A specialist police team has been created to target organised crime gangs who operate on and around Northamptonshire’s borders.
For the first time, specialist cross-border officers will tackle criminals who operate on the fringes of Northamptonshire in the belief that the rural location will help them evade capture.
The pioneering project will see officers from Northamptonshire, Lincolnshire, Leicestershire, Cambridgeshire and the British Transport Police work together to make sure criminal activity around the borders of Northamptonshire does not slip through the net.
Superintendent Andy Cox from Northamptonshire Police said: “Parts of east Northamptonshire in particular have, for a number of years, suffered from roaming organised crime gangs who do not see our county borders as boundaries, they see them as an area where they believe they can avoid detection by individual police forces.
“Our new cross border team will work to make sure that is not the case by staging regular operations to target known criminals and using the latest technology to track down criminal activity.
“We believe the cross border team will achieve some excellent results by targeting these roaming gangs.”
Despite crime rates falling nationally, police intelligence shows that criminals still actively target the borders around different counties in the belief that these areas will not be policed as actively as large towns and cities.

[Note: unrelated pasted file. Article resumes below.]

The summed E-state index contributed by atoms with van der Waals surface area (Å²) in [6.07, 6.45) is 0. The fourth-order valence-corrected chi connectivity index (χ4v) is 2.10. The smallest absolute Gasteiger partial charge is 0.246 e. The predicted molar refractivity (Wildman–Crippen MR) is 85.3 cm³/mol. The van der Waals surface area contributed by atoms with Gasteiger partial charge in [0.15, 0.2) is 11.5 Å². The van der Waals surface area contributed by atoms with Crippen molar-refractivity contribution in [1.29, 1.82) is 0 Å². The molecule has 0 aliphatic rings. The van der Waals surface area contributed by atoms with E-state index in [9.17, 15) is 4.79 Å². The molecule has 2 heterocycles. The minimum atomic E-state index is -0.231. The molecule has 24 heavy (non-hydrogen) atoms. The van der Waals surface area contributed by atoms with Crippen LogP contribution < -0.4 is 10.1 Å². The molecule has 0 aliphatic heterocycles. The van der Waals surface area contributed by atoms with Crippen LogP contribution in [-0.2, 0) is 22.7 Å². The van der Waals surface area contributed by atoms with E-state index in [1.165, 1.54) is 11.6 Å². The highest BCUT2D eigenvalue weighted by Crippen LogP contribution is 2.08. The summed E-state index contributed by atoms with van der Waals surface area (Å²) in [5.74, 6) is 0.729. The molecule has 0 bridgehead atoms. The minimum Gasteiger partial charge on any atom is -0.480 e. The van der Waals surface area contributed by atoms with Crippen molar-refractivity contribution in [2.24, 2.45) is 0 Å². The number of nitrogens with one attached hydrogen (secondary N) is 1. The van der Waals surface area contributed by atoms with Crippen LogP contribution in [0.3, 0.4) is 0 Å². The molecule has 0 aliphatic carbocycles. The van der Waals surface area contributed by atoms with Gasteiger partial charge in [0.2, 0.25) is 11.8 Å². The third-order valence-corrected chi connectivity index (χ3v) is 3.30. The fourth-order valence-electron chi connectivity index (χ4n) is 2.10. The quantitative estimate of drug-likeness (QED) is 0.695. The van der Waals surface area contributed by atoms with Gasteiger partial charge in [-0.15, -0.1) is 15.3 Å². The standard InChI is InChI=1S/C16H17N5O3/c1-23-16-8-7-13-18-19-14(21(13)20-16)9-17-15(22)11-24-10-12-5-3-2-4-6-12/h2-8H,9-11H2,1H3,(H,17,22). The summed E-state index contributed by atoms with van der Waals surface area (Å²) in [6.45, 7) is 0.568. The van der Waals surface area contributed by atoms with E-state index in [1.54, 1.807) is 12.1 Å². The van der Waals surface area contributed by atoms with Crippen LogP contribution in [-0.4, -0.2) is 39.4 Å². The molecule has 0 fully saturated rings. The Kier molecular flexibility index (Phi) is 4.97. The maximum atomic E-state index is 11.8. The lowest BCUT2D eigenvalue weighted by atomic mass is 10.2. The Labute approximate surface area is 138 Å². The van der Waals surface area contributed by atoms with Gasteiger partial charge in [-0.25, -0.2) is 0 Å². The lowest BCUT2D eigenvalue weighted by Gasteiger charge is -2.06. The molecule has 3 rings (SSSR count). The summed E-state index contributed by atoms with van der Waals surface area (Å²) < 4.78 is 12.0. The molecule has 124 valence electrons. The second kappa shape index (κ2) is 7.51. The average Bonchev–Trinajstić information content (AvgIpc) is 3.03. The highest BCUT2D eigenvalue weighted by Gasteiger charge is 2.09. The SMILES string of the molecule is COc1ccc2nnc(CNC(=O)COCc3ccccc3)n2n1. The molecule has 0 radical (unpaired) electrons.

To help track down such offenders, officers in the new cross border team will have access to automatic number plate recognition (ANPR) cameras to allow them to spot known criminals as they drive into Northamptonshire.
They will also be issued with the latest mobile computer technology, meaning they can stay out on the roads for longer and maintain high visibility patrols on the main routes into and out of the county.
The more joined-up approach to policing Northamptonshire’s borders has been welcomed by senior officials at police forces from across the area.
Chief Inspector Karen Newton from Cambridgeshire Police said: “We’re pleased to be working with colleagues in neighbouring forces to tackle those criminals who operate in the rural areas around the borders of our counties.
“This should send out a strong message that operating in these areas does not keep you out of the reach of the law.”
She was backed by assistant chief constable Phil Kay from Leicestershire Police, who added: “Criminal activity isn’t restricted by borders or contained to one force area, so we welcome this new initiative which has been designed predominantly to tackle rural crime.
“This is an issue that we know impacts disproportionately on rural communities and we’re committed to tackling it in liaison with others.
“We regularly work with neighbouring forces and the new team builds on our existing relationships which have already seen some great successes with arrests being made, vehicles being seized and useful information being shared which has led to the disruption of criminal activity.”